Hysterectomy at 38

Screen Shot 2018-09-17 at 19.58.01.pngAs Anna Wicks, co-founder of @laraandollie says a few points into her list, Hysterectomies are something we tend to assume happen to ‘older women’. Even then I had little idea of the ‘hows’ and ‘whys’ of it.

I love the submissions I get for this blog. Time and time again they shed light on important issues that otherwise get left in the shadows or cast as ‘things we just don’t talk about’.  Which is madness. We have to talk. We have to share our stories. Being heard makes us less alone and more understood. So thank you Anna for opening up.


  • I spent my 20s trying not to get pregnant then 30s trying to get pregnant and have two amazing children thanks to IVF.

  • But as with infertility, no one really talks about the fact that carrying a child or childbirth can cause physiological problems.

  • I expected to give birth and be back pounding the pavements pushing my baby 3 days later – ‘down there’ all back to normal – stitches or no stitches.

  • I’d never heard of a prolapse. And definitely not happening as a result of pregnancy and child birth.

  • I thought hysterectomies were for older women.

  • And never in a million years did I think I’d be going through such surgery aged 38 and as a result of being pregnant and giving birth naturally after two straightforward (ish) births.

  • My first birth was quick and straightforward ish – a few hours pushing, episiotomy and forceps. My recovery was ok, the midwives checked me and said I was fine.

  • A few months in things didn’t feel right and I felt a bulge, which wasn’t painful it just felt odd. My GP said I needed to do more pelvic floors. A consultant said I had a vaginal wall prolapse (a cystocele) but if I wanted more kids, this was my new norm.

  • My son was born 2.5 years later – quick labour, straightforward water birth with very little pushing and no stitches (I was so lucky!)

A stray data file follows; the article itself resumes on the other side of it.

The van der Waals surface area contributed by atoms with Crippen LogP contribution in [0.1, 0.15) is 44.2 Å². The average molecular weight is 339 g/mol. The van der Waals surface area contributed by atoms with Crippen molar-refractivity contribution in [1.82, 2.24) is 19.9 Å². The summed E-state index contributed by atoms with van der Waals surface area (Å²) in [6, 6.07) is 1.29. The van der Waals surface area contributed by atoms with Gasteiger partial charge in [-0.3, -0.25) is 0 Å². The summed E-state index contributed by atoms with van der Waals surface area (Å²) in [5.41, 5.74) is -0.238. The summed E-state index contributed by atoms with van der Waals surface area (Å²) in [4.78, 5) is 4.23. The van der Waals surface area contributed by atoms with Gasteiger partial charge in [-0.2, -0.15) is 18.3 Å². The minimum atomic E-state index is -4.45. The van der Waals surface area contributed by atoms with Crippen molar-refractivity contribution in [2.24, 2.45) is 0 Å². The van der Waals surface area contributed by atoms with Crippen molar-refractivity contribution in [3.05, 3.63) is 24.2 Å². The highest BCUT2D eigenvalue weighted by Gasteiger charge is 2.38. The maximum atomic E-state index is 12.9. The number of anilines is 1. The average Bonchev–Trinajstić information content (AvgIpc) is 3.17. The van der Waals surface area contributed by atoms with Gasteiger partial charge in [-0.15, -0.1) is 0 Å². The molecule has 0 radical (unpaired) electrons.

• But post birth things felt worse and I felt more of a bulge so I went to see a gynaecologist who said I had a pretty bad cystocele; ‘an anterior prolapse where the bladder bulges into the front wall of the vagina’.

  • I also had a suspected prolapse of the uterus and cervix/top of the vagina. And it was bad enough that at some stage I would need prolapse repair surgery and probably a hysterectomy.

  • I wasn’t hugely shocked, just relieved to have a diagnosis for why I felt weird. And there was no rush.

  • But my prolapse got progressively worse physical activity beyond a walk wasn’t comfortable, running was out of the question. Sitting on the floor made the bulge worse and even going to the loo was becoming trickier – to be graphic I got to the stage where I had to push it back in to go for a wee.

  • I’m an active person, I didn’t want to be restrained by this. And no time is a good time to have surgery with kids, but before my baby was walking/super clingy seemed sensible.

  • And my gynaecologist said timing was up to me. So I chose to go for surgery, justifying it by the fact that thousands of women (55,000) have it every year so I’d be fine.

  • I researched women my age having prolapses/surgery and found little. The hysterectomy charity website was great but it was mainly geared to older women.

  • Charlie was 8 months old. I was still breastfeeding.

  • As I signed my surgery consent forms and sat waiting for my op I felt good. Bloody petrified but good. Surgery was 2 hours. I’d be home the next day. Then a 6-8 week recovery with no lifting or physical activity. I have amazing support from my family and I am young and fit so will bounce back.

  • Damn I was naive.

  • 7 hours later I woke up in HDU (high dependency unit) strapped up to heart rate monitors oxygen masks and under 5 blankets.

  • I won’t dwell on what happened because that’s not really the point of this and what happened does happen in surgery. But I haemorrhaged whilst in recovery so they had to put me back under to stop the bleeding and give me a blood transfusion